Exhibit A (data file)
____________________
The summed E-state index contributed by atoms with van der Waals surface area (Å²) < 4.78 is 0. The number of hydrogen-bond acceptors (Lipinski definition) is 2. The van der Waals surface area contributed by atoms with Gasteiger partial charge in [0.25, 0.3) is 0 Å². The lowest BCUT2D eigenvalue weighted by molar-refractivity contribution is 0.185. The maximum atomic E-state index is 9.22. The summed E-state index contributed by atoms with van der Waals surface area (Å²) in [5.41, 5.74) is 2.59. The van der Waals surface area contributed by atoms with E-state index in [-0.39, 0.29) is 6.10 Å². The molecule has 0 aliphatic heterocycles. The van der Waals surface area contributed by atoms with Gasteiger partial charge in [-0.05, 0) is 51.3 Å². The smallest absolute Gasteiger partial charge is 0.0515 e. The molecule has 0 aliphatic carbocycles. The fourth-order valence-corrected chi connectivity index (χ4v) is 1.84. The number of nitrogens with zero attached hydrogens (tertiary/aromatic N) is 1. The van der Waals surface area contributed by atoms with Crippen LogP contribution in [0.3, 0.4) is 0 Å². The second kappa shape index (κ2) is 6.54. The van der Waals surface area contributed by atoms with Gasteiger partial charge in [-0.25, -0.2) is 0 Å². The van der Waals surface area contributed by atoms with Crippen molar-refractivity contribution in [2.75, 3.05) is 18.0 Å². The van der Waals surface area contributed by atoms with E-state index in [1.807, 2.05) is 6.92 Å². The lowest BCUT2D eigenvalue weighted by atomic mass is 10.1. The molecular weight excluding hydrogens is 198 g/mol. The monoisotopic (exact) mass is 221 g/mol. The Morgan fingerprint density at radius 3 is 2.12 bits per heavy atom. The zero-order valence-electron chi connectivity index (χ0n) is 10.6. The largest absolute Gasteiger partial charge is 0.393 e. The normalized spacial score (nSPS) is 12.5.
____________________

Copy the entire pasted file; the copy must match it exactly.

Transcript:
The summed E-state index contributed by atoms with van der Waals surface area (Å²) < 4.78 is 0. The number of hydrogen-bond acceptors (Lipinski definition) is 2. The van der Waals surface area contributed by atoms with Gasteiger partial charge in [0.25, 0.3) is 0 Å². The lowest BCUT2D eigenvalue weighted by molar-refractivity contribution is 0.185. The maximum atomic E-state index is 9.22. The summed E-state index contributed by atoms with van der Waals surface area (Å²) in [5.41, 5.74) is 2.59. The van der Waals surface area contributed by atoms with E-state index in [-0.39, 0.29) is 6.10 Å². The molecule has 0 aliphatic heterocycles. The van der Waals surface area contributed by atoms with Gasteiger partial charge in [-0.05, 0) is 51.3 Å². The smallest absolute Gasteiger partial charge is 0.0515 e. The molecule has 0 aliphatic carbocycles. The fourth-order valence-corrected chi connectivity index (χ4v) is 1.84. The number of nitrogens with zero attached hydrogens (tertiary/aromatic N) is 1. The van der Waals surface area contributed by atoms with Crippen LogP contribution in [0.3, 0.4) is 0 Å². The second kappa shape index (κ2) is 6.54. The van der Waals surface area contributed by atoms with Gasteiger partial charge in [-0.25, -0.2) is 0 Å². The van der Waals surface area contributed by atoms with Crippen molar-refractivity contribution in [2.75, 3.05) is 18.0 Å². The van der Waals surface area contributed by atoms with E-state index in [1.807, 2.05) is 6.92 Å². The lowest BCUT2D eigenvalue weighted by atomic mass is 10.1. The molecular weight excluding hydrogens is 198 g/mol. The monoisotopic (exact) mass is 221 g/mol. The Morgan fingerprint density at radius 3 is 2.12 bits per heavy atom. The zero-order valence-electron chi connectivity index (χ0n) is 10.6. The largest absolute Gasteiger partial charge is 0.393 e. The normalized spacial score (nSPS) is 12.5.